A crisp Georgian exterior hides a much older medieval interior.
The church of Woodplumpton was originally an offshoot of St Michael’s-on-Wyre. The earliest documentary record of the church is from 1552, but during restoration work in 1900 pieces of stone were uncovered that suggest a church may have been on this site in the C12. However, what greets the visitor today is a substantial rebuilding dating from c.1748, behind which is an extensive medieval structure.
The medieval church’s most aged part of is a window of two lights with pointed trefoils and a rounded trefoil above. This is on the wall of the north aisle. It dates from the early 1300s. Also on this wall is a doorway of c.1400. It has a pointed arch, chamfered jambs and small decorative symbols. A square headed two-light window of C15 can also be seen.
The exterior of the south aisle, though built in the mid-C18, looks earlier. This may have been by choice or because the latest fashions had not been absorbed in Lancashire. More likely it is the influence of the designs in books like Batty Langley’s “A Sure Guide to Builders” (1726). The south doorway is quite un-historical in style – round arch, large keystone, console brackets, no defined classical order.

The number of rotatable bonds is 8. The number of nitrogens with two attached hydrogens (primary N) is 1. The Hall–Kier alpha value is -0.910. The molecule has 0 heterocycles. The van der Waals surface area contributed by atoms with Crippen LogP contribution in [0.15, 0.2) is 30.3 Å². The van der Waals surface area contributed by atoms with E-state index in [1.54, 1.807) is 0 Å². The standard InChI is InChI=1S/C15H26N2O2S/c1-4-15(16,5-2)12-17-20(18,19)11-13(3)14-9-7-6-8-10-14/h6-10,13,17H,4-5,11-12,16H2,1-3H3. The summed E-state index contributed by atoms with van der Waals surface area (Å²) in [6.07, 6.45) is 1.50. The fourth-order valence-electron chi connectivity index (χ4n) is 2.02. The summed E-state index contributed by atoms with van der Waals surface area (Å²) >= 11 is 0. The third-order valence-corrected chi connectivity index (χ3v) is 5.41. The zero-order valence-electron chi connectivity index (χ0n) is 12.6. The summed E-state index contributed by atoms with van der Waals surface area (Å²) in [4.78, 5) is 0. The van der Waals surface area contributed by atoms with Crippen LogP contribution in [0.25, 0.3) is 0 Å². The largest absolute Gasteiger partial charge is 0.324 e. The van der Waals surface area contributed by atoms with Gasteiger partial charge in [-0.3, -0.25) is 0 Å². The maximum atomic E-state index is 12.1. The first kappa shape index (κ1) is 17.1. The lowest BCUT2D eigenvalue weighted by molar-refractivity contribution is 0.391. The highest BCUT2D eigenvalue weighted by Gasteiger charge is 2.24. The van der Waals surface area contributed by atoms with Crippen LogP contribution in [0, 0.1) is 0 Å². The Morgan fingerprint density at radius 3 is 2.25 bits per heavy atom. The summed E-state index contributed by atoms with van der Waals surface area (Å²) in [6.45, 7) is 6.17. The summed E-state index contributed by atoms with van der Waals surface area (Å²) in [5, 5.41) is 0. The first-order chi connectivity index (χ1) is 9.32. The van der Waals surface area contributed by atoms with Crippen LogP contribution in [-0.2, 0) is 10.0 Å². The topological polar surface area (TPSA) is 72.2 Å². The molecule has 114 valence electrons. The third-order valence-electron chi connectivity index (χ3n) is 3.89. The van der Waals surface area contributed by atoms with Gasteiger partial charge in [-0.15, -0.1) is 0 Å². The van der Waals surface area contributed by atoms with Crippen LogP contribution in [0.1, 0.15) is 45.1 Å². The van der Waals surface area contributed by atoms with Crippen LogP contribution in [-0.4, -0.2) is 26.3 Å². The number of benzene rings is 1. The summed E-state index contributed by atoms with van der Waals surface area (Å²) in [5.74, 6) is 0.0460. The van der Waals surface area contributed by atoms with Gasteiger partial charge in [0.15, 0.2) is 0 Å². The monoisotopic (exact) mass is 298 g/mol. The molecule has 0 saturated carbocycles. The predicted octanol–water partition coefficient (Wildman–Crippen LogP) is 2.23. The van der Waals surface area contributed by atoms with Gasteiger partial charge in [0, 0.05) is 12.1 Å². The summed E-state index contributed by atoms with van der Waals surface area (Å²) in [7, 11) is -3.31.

The windows of the south aisle recall those of Poulton le Fylde, St Chad – round-headed, keystone, curved Y tracery, but here with plain capitals and bases, suggesting a classical arch. These features, along with a priest’s door, barely suggested battlements, the low tower, and the clearly defined rooflines of the nave and two aisles, present a delightful view to the visitor approaching through the lych gate. The south facade is further decorated by a large (and still working) sundial engraved with the obligatory “sic transit gloria mundi”.
The west tower/cupola is unexpectedly small – six feet square internally. It provides a visually satisfying, and quite unusual west end, as well as providing the place for the single bell. The latter dates from 1946. It replaces a bell dated 1596 that can be seen in the church. The tower has its own simple window (below).
The nave arcades are Perpendicular in style and extend the length of the church – there is no chancel arch. A wooden screen now separates nave from chancel. Windows in the roof ensure that the nave is quite well lit. Traces of wall painting can be seen on north aisle arches – red, white and black paint – including a chevron pattern.
The church has good Victorian and C20 stained glass. Some windows are by Shrigley & Hunt of Lancaster.